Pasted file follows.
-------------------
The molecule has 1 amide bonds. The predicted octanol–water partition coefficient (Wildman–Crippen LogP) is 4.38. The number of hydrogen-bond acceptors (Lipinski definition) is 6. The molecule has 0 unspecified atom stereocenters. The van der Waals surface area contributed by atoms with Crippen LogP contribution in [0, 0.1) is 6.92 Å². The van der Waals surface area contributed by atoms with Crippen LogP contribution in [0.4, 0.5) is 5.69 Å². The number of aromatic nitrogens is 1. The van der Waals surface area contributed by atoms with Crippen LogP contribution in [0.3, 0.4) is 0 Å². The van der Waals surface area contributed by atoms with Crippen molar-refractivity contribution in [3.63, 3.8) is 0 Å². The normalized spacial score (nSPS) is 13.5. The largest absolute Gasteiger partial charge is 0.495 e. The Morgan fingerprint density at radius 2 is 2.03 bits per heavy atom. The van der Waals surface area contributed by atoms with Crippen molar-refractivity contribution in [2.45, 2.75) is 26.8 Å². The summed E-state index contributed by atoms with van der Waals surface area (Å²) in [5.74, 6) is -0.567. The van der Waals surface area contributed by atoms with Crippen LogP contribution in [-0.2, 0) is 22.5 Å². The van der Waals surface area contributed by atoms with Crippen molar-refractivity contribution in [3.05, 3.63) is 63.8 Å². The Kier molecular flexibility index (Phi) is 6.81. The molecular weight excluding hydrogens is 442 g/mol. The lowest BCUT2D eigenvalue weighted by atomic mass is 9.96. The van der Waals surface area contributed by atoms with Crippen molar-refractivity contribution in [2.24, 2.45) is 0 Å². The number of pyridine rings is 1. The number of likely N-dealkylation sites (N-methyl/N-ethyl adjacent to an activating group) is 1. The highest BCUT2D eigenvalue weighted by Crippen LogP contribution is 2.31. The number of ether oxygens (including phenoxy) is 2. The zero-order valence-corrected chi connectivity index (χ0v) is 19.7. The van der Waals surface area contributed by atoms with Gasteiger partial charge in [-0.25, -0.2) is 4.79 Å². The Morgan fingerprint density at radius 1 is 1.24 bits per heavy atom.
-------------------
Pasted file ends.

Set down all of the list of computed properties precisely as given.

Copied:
The molecule has 1 amide bonds. The predicted octanol–water partition coefficient (Wildman–Crippen LogP) is 4.38. The number of hydrogen-bond acceptors (Lipinski definition) is 6. The molecule has 0 unspecified atom stereocenters. The van der Waals surface area contributed by atoms with Crippen LogP contribution in [0, 0.1) is 6.92 Å². The van der Waals surface area contributed by atoms with Crippen LogP contribution in [0.4, 0.5) is 5.69 Å². The number of aromatic nitrogens is 1. The van der Waals surface area contributed by atoms with Crippen LogP contribution in [0.3, 0.4) is 0 Å². The van der Waals surface area contributed by atoms with Crippen molar-refractivity contribution in [3.63, 3.8) is 0 Å². The normalized spacial score (nSPS) is 13.5. The largest absolute Gasteiger partial charge is 0.495 e. The Morgan fingerprint density at radius 2 is 2.03 bits per heavy atom. The van der Waals surface area contributed by atoms with Crippen molar-refractivity contribution in [2.45, 2.75) is 26.8 Å². The summed E-state index contributed by atoms with van der Waals surface area (Å²) in [5.74, 6) is -0.567. The van der Waals surface area contributed by atoms with Crippen LogP contribution in [-0.2, 0) is 22.5 Å². The van der Waals surface area contributed by atoms with Crippen molar-refractivity contribution in [3.05, 3.63) is 63.8 Å². The Kier molecular flexibility index (Phi) is 6.81. The molecular weight excluding hydrogens is 442 g/mol. The lowest BCUT2D eigenvalue weighted by atomic mass is 9.96. The van der Waals surface area contributed by atoms with Crippen molar-refractivity contribution in [2.24, 2.45) is 0 Å². The number of pyridine rings is 1. The number of likely N-dealkylation sites (N-methyl/N-ethyl adjacent to an activating group) is 1. The highest BCUT2D eigenvalue weighted by Crippen LogP contribution is 2.31. The number of ether oxygens (including phenoxy) is 2. The zero-order valence-corrected chi connectivity index (χ0v) is 19.7. The van der Waals surface area contributed by atoms with Gasteiger partial charge in [-0.25, -0.2) is 4.79 Å². The Morgan fingerprint density at radius 1 is 1.24 bits per heavy atom.